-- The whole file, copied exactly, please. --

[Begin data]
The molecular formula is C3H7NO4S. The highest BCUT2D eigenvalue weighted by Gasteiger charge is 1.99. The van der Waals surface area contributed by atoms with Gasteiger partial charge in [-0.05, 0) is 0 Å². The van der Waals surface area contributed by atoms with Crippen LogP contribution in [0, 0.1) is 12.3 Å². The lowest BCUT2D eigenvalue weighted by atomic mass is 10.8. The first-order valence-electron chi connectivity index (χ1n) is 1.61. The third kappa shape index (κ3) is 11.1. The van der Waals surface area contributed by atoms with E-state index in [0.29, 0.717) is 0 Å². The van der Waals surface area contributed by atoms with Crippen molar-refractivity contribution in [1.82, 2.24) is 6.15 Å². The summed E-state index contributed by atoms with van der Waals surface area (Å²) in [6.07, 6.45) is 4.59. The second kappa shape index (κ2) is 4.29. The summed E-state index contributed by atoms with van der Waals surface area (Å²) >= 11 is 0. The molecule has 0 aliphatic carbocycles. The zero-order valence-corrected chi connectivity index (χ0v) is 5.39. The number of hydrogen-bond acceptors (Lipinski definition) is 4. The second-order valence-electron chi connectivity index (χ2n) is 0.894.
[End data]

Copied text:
The molecular formula is C3H7NO4S. The highest BCUT2D eigenvalue weighted by Gasteiger charge is 1.99. The van der Waals surface area contributed by atoms with Gasteiger partial charge in [-0.05, 0) is 0 Å². The van der Waals surface area contributed by atoms with Crippen LogP contribution in [0, 0.1) is 12.3 Å². The lowest BCUT2D eigenvalue weighted by atomic mass is 10.8. The first-order valence-electron chi connectivity index (χ1n) is 1.61. The third kappa shape index (κ3) is 11.1. The van der Waals surface area contributed by atoms with E-state index in [0.29, 0.717) is 0 Å². The van der Waals surface area contributed by atoms with Crippen molar-refractivity contribution in [1.82, 2.24) is 6.15 Å². The summed E-state index contributed by atoms with van der Waals surface area (Å²) in [6.07, 6.45) is 4.59. The second kappa shape index (κ2) is 4.29. The summed E-state index contributed by atoms with van der Waals surface area (Å²) >= 11 is 0. The molecule has 0 aliphatic carbocycles. The zero-order valence-corrected chi connectivity index (χ0v) is 5.39. The number of hydrogen-bond acceptors (Lipinski definition) is 4. The second-order valence-electron chi connectivity index (χ2n) is 0.894.